Higher Education Systems and Institutions, Burkina Faso

  • Akemi YonemuraEmail author
Living reference work entry
DOI: https://doi.org/10.1007/978-94-017-9553-1_494-1

Higher Education System Development


Burkina Faso is a landlocked country in West Africa Sahel, surrounded by Mali, Niger, Benin, Togo, Ghana, and Cote d’Ivoire. It achieved independence from France in 1960 (IMUNA 2018). The population was estimated at 19.2 million with the median age of 17 in 2017 (UNDP 2018). Its high population growth (3.1%) and limited natural resources result in poor economic prospects for the majority of the population (World Bank 2018a).

Historical Development of Higher Education System

In 1965, the Higher Institute of Pedagogical Training was created with the help of France in Ouagadougou. It was transformed into two independent structures: the University Institute of Pedagogical Technology and the Center for University Studies, which became the Center for Higher Education in 1969. In 1974, various institutions became the University of Ouagadougou: comprised of 12 schools and institutes. At the time of its creation, the University of Ouagadougou’s mission was to train secondary school teachers in order to provide for the next generation of French teachers. During several reforms particularly those in 1985, 1991, and 2000, it underwent significant structural, institutional, and academic changes to adapt the training to employment. In 2017, there were four public universities: University of Ouagadougou (Ouagadougou founded in 1974), University of Ouaga II (Ouagadougou 2007), Polytechnic University of Bobo-Dioulasso (Bobo-Dioulasso 1997), and Norbert Zongo University (Koudougou 2005), and three polytechnic university centers: Polytechnic University Center of Dédougou (Dédougou 2012), Polytechnic University Center of Ouahigouya (Ouahigouya 2017), and Polytechnic University Center of Kaya (Kaya 2017) (UniRank 2019), which would be transformed soon into universities. There were 54 higher education establishments in total, including 19 public and 35 private institutions (IIEP-Pole de Dakar 2017).

Tertiary Enrollments

The participation in tertiary education in Burkina Faso increased significantly in the past two decades from 9,878 in 1999 (male: 7,627 and female: 2,251) to 94,728 (male: 63,260 and female: 31,468) in 2016. The increase may be partly due to the high population growth and greater output from the secondary and primary school sectors, but the gross enrollment rate (GER) also grew more than five times during the same period from 1% (male: 1.5% and female: 0.5%) in 1999 to 5.6% (male: 7.3% and female: 3.8%) in 2016. On the scale of the International Standard Classification of Education (ISCED) (UIS 2011), in 2012, about one fourth of the tertiary students were enrolled at ISCED 5 (short-cycle tertiary education). The majority of students were enrolled at ISCED 6 (Bachelor’s equivalent) followed by ISCED 7 (Master’s equivalent). Doctoral enrollment (ISCED 8) was about 3.5% of all tertiary students. Private institutions seem to be on the rise, represented 15% of the total tertiary institutions in 2006, which increased to 25% in 2016 (UIS 2018).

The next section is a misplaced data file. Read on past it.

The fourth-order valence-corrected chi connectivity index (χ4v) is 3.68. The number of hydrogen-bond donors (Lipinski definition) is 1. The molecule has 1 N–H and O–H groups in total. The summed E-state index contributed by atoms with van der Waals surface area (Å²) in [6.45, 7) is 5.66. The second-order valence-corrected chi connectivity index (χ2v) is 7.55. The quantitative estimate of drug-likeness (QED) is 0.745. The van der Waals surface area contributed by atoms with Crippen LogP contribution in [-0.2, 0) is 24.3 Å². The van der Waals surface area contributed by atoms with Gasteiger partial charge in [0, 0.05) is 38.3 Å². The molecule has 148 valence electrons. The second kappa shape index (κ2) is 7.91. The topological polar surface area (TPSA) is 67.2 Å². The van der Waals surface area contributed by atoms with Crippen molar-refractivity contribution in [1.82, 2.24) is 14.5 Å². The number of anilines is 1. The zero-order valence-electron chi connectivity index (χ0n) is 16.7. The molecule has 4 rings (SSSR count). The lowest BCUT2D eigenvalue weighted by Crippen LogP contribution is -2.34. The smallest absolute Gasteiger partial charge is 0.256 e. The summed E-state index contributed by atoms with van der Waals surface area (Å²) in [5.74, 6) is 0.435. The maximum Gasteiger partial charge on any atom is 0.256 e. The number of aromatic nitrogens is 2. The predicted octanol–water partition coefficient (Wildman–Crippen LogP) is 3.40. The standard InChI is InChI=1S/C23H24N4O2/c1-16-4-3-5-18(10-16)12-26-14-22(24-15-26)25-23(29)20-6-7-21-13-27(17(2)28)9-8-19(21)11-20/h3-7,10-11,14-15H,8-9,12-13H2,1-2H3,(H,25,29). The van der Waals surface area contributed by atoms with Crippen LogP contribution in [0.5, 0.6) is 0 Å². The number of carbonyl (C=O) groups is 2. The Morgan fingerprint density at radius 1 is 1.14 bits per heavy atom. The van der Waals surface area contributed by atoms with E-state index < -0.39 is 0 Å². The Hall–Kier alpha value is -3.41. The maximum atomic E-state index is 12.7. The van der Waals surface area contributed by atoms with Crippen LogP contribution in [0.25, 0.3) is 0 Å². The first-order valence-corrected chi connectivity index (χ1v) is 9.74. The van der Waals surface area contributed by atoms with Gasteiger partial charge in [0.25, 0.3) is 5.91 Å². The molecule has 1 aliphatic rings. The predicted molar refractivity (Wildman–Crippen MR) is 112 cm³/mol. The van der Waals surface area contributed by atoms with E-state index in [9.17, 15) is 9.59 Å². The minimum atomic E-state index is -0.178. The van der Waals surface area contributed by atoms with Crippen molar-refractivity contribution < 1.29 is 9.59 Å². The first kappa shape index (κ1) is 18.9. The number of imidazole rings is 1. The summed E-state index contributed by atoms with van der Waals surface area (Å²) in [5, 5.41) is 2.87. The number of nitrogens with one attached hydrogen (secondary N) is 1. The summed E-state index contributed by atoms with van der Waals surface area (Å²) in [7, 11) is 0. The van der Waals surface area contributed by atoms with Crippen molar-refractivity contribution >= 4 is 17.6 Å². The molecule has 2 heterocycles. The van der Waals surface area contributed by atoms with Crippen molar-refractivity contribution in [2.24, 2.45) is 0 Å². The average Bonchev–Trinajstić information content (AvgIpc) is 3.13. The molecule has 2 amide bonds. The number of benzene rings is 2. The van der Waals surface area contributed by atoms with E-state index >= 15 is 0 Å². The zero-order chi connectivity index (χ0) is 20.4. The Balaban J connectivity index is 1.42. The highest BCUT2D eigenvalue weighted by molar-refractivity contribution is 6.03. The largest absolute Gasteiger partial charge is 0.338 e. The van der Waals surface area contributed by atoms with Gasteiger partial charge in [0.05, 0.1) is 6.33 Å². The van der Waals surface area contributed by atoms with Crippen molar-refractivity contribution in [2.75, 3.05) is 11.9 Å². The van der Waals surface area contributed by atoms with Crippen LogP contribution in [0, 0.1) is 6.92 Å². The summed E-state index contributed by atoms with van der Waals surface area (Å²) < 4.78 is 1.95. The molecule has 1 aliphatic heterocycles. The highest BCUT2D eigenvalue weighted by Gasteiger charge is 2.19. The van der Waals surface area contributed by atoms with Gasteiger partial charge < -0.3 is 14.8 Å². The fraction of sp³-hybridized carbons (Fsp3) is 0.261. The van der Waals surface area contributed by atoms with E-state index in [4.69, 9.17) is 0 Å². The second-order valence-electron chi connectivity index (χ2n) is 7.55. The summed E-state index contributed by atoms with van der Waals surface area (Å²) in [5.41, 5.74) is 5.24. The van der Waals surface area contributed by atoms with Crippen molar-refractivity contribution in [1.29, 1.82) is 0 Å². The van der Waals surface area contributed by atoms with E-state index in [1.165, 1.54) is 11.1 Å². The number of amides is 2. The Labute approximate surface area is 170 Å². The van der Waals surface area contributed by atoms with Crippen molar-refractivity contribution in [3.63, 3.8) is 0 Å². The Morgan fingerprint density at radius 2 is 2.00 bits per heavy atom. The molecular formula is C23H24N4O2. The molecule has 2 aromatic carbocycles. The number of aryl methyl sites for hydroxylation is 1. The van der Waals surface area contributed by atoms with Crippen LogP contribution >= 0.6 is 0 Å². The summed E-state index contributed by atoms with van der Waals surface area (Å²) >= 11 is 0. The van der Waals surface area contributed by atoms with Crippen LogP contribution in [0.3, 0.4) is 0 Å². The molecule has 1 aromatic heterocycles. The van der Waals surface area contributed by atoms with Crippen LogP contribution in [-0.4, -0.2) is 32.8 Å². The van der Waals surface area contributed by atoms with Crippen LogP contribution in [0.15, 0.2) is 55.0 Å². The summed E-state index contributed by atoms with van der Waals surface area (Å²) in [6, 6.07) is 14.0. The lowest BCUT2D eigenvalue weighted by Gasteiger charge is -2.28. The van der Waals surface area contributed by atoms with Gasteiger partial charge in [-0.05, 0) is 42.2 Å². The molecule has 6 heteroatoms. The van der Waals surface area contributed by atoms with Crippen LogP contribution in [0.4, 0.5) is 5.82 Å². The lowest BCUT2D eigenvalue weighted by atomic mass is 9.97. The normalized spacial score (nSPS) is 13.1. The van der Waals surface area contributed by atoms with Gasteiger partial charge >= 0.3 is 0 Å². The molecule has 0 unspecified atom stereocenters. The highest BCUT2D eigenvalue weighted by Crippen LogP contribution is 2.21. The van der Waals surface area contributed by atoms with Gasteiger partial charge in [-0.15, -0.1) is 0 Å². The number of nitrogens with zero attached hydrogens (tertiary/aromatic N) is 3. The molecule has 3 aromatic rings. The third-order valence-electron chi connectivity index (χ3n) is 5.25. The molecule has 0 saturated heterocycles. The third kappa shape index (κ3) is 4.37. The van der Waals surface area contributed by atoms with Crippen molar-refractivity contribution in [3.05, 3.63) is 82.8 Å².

In terms of program orientation, in 2012, the largest proportion of students were enrolled in social sciences, journalism, and information (29%), followed by business, administration and law (24%), arts and humanities (17%), natural sciences, mathematics and statistics (13%), engineering, manufacturing and construction (6%), health and welfare (5%), education (4%), and communication technologies (2%). Services as well as agriculture, forestry, fisheries, and veterinary programs have less than 1% of tertiary enrollments. Female participation was low in such programs as natural sciences, mathematics and statistics, engineering, manufacturing and construction, communication technologies, and education (UIS 2018).

Higher Education Governance

The Role of the Ministry of Higher Education

The Ministry of Higher Education, Scientific Research, and Innovation manages the higher education system in Burkina Faso. One of its essential missions is to produce high-level professionals who can effectively steer economic and social development of the country. Higher education welcomes holders of diplomas or degrees of upper secondary education at universities, public and private higher education institutions, and Grandes Ecoles. It is organized in two or three cycles according to the courses. The introduction of the system of “License, Master, Doctorate” (LMD) and its implementation face a major challenge for the professionalization of training in higher education structures in Burkina Faso (Ministries in charge of education of Burkina Faso 2013). For the management, monitoring, and evaluation of higher education, research, and innovation, there are three national steering structures: the Directorate General of Higher Education (DGESup), the Directorate General of Scientific Research and Innovation, and the Directorate General of Studies and Sectoral Statistics (DGESS) (UNESCO 2019).

Institutional Governance

At the national level, major needs addressed were well-governed resource management and creation of an autonomous national quality assurance agency, which would put in place internal and external quality assurance mechanism throughout the country. At the community level, the Francophone Council for African and Malagasy Higher Education (CAMES) has developed quality assurance mechanism in its Strategic Development Plan for the 2015–2019 period, requiring all the member countries to strengthen the quality assurance that promote effective education and research systems (UNESCO 2019). At the level of higher education institutions (HEIs), introducing autonomy and merit-based processes and facilitating the flow of funds would help foster innovation and encourage the development of alternative forms of higher education service delivery.

Quality Assurance